There are a number of books that discuss the Japanese codes and ciphers of the WW2 and prior era (for example, The Emperor's Codes, and Codebreakers: The Inside Story of Bletchley Park). In their case they used a number of schemes. Substitution codes (such as JN-25) would be based on words, with multiple substitutions available for each word in an attempt to reduce the possibility of frequency analysis (the words would map to 5-7 digits depending on the particular code). One snippet of a page showing the number to Japanese step is on this page. One whole page of the same step. JN-25 used groups of 5, and each group was divisible by 3 - an error correcting scheme that reduced the possible code space by 2/3, leaving only 33,333 possible code groups. The code groups would then be super-enciphered by adding numbers from another book. The main kana to code group to kana book did not change much, the super-enciphering and "formulas" for standard messages are what changed from time to time.

Other systems, such as Purple, used a phonetic transliteration to Katakana, then using a Roman alphabet keyboard to encode the syllables. You may notice that the syllables consist of one consonant plus one vowel (the exceptions are the vowels by themselves, and the consonant N {which is sometimes M before certain other consonants}). Katakana has more sounds than Hiragana because it is the syllabary devoted to foreign words, so it can represent sounds not native to Japanese (such as V or L). One of the weaknesses of Purple was that the vowels and consonants used different stepping systems.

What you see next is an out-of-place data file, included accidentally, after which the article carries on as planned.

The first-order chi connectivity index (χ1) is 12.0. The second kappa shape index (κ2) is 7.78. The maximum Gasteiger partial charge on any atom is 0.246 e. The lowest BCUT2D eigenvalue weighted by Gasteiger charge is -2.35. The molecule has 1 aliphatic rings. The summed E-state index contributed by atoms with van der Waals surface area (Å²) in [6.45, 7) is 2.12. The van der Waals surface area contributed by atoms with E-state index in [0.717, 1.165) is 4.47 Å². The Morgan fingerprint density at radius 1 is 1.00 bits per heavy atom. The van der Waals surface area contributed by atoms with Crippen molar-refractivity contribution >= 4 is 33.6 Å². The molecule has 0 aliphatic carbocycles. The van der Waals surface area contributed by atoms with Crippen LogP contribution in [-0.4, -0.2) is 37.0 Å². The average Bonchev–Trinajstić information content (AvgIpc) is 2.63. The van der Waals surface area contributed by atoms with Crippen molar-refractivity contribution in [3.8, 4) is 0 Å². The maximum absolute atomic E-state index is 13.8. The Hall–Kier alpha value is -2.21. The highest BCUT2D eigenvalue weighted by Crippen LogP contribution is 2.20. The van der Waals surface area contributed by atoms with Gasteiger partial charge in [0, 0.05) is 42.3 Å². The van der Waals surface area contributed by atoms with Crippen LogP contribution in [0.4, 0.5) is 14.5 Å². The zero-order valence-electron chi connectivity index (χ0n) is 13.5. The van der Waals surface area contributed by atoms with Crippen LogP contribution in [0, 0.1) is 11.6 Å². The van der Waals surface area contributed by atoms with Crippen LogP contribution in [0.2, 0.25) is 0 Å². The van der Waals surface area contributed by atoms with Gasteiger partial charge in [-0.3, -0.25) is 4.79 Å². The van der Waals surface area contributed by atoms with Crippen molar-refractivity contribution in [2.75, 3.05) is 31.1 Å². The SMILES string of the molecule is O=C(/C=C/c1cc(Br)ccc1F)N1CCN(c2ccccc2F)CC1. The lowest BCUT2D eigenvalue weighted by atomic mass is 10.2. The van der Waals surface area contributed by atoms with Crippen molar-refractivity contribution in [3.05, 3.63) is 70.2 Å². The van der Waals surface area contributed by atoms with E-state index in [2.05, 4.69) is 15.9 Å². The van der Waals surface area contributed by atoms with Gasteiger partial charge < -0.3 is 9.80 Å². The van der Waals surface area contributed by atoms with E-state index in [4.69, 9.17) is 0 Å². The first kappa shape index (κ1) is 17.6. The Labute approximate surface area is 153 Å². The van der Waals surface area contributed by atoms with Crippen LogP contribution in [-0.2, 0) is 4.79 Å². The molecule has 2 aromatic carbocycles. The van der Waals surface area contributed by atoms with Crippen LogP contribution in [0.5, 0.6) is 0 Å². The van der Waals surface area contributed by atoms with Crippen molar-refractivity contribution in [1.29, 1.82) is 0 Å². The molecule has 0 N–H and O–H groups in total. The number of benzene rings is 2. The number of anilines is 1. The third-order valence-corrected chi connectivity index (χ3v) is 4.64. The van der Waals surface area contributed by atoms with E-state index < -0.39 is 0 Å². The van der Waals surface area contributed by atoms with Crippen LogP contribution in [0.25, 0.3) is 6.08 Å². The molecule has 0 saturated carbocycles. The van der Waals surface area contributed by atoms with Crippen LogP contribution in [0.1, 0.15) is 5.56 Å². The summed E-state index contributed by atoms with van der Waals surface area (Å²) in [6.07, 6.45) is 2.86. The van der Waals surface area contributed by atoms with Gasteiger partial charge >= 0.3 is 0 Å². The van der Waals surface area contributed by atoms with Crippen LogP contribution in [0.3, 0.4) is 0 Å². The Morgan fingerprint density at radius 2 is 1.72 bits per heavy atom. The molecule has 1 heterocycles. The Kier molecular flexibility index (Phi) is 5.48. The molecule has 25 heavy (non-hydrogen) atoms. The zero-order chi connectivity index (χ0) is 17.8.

Converting the native language to something that can use Roman letters was useful in the days of Morse and Telegraph, but a more modern system would most likely use Unicode and encipher those values. One book I remember reading back in the days before Unicode is CJK, and handling Japanese (which I was studying at the time) was a problem before Windows XP.

• Unless I am mistaken, Japanese and Chinese are completely different written languages, functionally speaking. The various Japanese kana alphabets are entirely syllabic and phonetic. Although they have more than 26 characters, they only have 48 each. Chinese is typically written via pictograms and ideograms, and there are dozens of thousands of different symbols. I am very familiar with Codebreakers and Japanese ciphers, but I do not think that such techniques lend themselves easily to Chinese. But I do not know much about Chinese, so perhaps I am wrong. – davidlowryduda Jul 28 '11 at 2:53
• Japanese uses something called "Kanji" which are Chinese characters. These characters were borrowed from Chinese over the centuries and the various pronunciations reflect how it was pronounced in China when it was copied, so if the word was introduced 3 times, it could have 3 different pronunciations based on context. The pictograph characters can represent 1-5 syllables by themselves. en.wikipedia.org/wiki/Kanji Since pinyin is taught from an early age in PRC, it is a common scheme for entering pictographs into a computer en.wikipedia.org/wiki/Pinyin_input_method – Tangurena Jul 28 '11 at 3:34